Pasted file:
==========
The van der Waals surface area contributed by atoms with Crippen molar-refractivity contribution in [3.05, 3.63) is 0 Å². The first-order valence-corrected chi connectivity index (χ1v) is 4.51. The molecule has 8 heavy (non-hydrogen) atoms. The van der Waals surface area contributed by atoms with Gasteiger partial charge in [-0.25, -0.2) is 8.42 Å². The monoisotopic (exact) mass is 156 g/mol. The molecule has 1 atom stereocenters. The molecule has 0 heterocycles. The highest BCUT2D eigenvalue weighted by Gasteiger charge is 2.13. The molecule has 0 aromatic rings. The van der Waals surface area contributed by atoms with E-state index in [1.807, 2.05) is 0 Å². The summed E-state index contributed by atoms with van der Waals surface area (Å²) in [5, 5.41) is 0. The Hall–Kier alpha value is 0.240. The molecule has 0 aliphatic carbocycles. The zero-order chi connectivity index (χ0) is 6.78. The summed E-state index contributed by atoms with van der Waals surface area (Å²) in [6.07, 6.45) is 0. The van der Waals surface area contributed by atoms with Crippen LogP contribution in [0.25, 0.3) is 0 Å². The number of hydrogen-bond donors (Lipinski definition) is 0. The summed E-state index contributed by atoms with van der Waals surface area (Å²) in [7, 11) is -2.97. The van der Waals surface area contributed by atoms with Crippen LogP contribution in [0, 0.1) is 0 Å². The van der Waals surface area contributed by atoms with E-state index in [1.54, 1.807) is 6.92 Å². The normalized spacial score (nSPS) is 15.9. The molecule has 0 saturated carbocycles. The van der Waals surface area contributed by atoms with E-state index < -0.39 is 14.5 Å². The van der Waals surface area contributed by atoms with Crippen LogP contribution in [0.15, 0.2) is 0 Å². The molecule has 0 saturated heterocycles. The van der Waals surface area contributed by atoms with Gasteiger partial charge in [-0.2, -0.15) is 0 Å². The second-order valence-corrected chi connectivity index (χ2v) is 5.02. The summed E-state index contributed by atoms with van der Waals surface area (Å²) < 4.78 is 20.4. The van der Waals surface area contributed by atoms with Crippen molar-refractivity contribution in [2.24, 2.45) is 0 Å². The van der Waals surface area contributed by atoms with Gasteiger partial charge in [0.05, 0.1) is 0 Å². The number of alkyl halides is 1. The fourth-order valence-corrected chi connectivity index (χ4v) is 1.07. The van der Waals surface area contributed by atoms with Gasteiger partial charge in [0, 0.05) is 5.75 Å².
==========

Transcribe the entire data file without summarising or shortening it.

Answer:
The van der Waals surface area contributed by atoms with Crippen molar-refractivity contribution in [3.05, 3.63) is 0 Å². The first-order valence-corrected chi connectivity index (χ1v) is 4.51. The molecule has 8 heavy (non-hydrogen) atoms. The van der Waals surface area contributed by atoms with Gasteiger partial charge in [-0.25, -0.2) is 8.42 Å². The monoisotopic (exact) mass is 156 g/mol. The molecule has 1 atom stereocenters. The molecule has 0 heterocycles. The highest BCUT2D eigenvalue weighted by Gasteiger charge is 2.13. The molecule has 0 aromatic rings. The van der Waals surface area contributed by atoms with E-state index in [1.807, 2.05) is 0 Å². The summed E-state index contributed by atoms with van der Waals surface area (Å²) in [5, 5.41) is 0. The Hall–Kier alpha value is 0.240. The molecule has 0 aliphatic carbocycles. The zero-order chi connectivity index (χ0) is 6.78. The summed E-state index contributed by atoms with van der Waals surface area (Å²) in [6.07, 6.45) is 0. The van der Waals surface area contributed by atoms with Crippen LogP contribution in [0.25, 0.3) is 0 Å². The number of hydrogen-bond donors (Lipinski definition) is 0. The summed E-state index contributed by atoms with van der Waals surface area (Å²) in [7, 11) is -2.97. The van der Waals surface area contributed by atoms with Crippen LogP contribution in [0, 0.1) is 0 Å². The van der Waals surface area contributed by atoms with E-state index in [1.54, 1.807) is 6.92 Å². The normalized spacial score (nSPS) is 15.9. The molecule has 0 saturated carbocycles. The van der Waals surface area contributed by atoms with E-state index < -0.39 is 14.5 Å². The van der Waals surface area contributed by atoms with Crippen LogP contribution in [0.15, 0.2) is 0 Å². The molecule has 0 saturated heterocycles. The van der Waals surface area contributed by atoms with Gasteiger partial charge in [-0.2, -0.15) is 0 Å². The second-order valence-corrected chi connectivity index (χ2v) is 5.02. The summed E-state index contributed by atoms with van der Waals surface area (Å²) < 4.78 is 20.4. The van der Waals surface area contributed by atoms with Crippen molar-refractivity contribution in [2.24, 2.45) is 0 Å². The van der Waals surface area contributed by atoms with Gasteiger partial charge in [0.05, 0.1) is 0 Å². The number of alkyl halides is 1. The fourth-order valence-corrected chi connectivity index (χ4v) is 1.07. The van der Waals surface area contributed by atoms with Gasteiger partial charge in [0, 0.05) is 5.75 Å².